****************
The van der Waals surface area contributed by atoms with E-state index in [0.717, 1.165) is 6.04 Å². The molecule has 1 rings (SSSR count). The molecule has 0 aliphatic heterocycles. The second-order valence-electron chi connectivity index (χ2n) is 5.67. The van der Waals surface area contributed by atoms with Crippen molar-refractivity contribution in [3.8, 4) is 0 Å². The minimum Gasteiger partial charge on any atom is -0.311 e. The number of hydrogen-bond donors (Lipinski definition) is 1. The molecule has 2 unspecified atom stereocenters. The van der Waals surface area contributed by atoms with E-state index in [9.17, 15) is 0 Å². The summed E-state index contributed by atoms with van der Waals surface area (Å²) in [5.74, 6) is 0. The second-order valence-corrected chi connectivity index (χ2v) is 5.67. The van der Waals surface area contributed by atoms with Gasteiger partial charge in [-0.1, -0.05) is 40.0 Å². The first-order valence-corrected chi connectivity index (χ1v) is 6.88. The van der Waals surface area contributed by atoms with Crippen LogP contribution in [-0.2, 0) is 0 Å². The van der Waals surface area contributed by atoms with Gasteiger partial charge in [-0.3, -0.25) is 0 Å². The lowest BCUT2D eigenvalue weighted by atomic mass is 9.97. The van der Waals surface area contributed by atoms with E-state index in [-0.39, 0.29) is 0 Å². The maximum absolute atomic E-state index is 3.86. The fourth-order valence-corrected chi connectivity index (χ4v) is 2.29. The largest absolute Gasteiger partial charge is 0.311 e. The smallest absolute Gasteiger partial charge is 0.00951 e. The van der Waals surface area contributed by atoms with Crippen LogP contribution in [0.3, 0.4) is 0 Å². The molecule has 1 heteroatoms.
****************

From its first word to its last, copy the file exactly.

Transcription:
The van der Waals surface area contributed by atoms with E-state index in [0.717, 1.165) is 6.04 Å². The molecule has 1 rings (SSSR count). The molecule has 0 aliphatic heterocycles. The second-order valence-electron chi connectivity index (χ2n) is 5.67. The van der Waals surface area contributed by atoms with Crippen molar-refractivity contribution in [3.8, 4) is 0 Å². The minimum Gasteiger partial charge on any atom is -0.311 e. The number of hydrogen-bond donors (Lipinski definition) is 1. The molecule has 2 unspecified atom stereocenters. The van der Waals surface area contributed by atoms with E-state index in [9.17, 15) is 0 Å². The summed E-state index contributed by atoms with van der Waals surface area (Å²) in [5.74, 6) is 0. The second-order valence-corrected chi connectivity index (χ2v) is 5.67. The van der Waals surface area contributed by atoms with Gasteiger partial charge in [-0.1, -0.05) is 40.0 Å². The first-order valence-corrected chi connectivity index (χ1v) is 6.88. The van der Waals surface area contributed by atoms with Crippen LogP contribution in [-0.2, 0) is 0 Å². The van der Waals surface area contributed by atoms with Gasteiger partial charge in [-0.3, -0.25) is 0 Å². The lowest BCUT2D eigenvalue weighted by atomic mass is 9.97. The van der Waals surface area contributed by atoms with E-state index in [-0.39, 0.29) is 0 Å². The maximum absolute atomic E-state index is 3.86. The fourth-order valence-corrected chi connectivity index (χ4v) is 2.29. The largest absolute Gasteiger partial charge is 0.311 e. The smallest absolute Gasteiger partial charge is 0.00951 e. The van der Waals surface area contributed by atoms with Crippen LogP contribution in [0.3, 0.4) is 0 Å². The molecule has 1 heteroatoms.